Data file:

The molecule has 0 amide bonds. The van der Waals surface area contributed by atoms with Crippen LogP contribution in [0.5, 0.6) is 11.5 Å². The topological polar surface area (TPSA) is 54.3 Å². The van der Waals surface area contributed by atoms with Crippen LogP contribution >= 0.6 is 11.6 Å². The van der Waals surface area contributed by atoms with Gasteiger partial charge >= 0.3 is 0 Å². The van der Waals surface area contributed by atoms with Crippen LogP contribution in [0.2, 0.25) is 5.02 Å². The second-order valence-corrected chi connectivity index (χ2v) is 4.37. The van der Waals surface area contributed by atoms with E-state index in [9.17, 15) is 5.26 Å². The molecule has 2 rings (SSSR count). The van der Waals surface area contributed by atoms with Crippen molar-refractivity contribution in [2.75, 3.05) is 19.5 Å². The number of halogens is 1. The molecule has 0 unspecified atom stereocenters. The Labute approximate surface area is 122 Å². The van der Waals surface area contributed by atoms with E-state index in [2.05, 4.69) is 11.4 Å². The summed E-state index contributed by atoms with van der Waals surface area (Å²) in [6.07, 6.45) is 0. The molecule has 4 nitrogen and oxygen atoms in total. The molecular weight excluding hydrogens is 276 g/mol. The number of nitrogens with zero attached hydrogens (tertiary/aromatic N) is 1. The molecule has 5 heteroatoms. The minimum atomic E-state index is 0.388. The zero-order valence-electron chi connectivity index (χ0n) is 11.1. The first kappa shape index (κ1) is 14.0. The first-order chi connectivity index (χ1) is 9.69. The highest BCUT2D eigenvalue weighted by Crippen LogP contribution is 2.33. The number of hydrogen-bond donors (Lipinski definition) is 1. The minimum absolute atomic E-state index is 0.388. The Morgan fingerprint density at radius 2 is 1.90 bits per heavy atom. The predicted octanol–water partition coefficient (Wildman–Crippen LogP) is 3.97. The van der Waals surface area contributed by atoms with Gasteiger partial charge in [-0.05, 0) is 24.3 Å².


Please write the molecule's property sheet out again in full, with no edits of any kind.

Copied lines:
The molecule has 0 amide bonds. The van der Waals surface area contributed by atoms with Crippen LogP contribution in [0.5, 0.6) is 11.5 Å². The topological polar surface area (TPSA) is 54.3 Å². The van der Waals surface area contributed by atoms with Crippen LogP contribution >= 0.6 is 11.6 Å². The van der Waals surface area contributed by atoms with Gasteiger partial charge >= 0.3 is 0 Å². The van der Waals surface area contributed by atoms with Crippen LogP contribution in [0.2, 0.25) is 5.02 Å². The second-order valence-corrected chi connectivity index (χ2v) is 4.37. The van der Waals surface area contributed by atoms with E-state index in [9.17, 15) is 5.26 Å². The molecule has 2 rings (SSSR count). The van der Waals surface area contributed by atoms with Crippen molar-refractivity contribution in [2.75, 3.05) is 19.5 Å². The number of halogens is 1. The molecule has 0 unspecified atom stereocenters. The Labute approximate surface area is 122 Å². The van der Waals surface area contributed by atoms with E-state index in [2.05, 4.69) is 11.4 Å². The summed E-state index contributed by atoms with van der Waals surface area (Å²) in [6.07, 6.45) is 0. The molecule has 4 nitrogen and oxygen atoms in total. The molecular weight excluding hydrogens is 276 g/mol. The number of nitrogens with zero attached hydrogens (tertiary/aromatic N) is 1. The molecule has 5 heteroatoms. The minimum atomic E-state index is 0.388. The zero-order valence-electron chi connectivity index (χ0n) is 11.1. The first kappa shape index (κ1) is 14.0. The first-order chi connectivity index (χ1) is 9.69. The highest BCUT2D eigenvalue weighted by Crippen LogP contribution is 2.33. The number of hydrogen-bond donors (Lipinski definition) is 1. The minimum absolute atomic E-state index is 0.388. The Morgan fingerprint density at radius 2 is 1.90 bits per heavy atom. The predicted octanol–water partition coefficient (Wildman–Crippen LogP) is 3.97. The van der Waals surface area contributed by atoms with Gasteiger partial charge in [-0.05, 0) is 24.3 Å².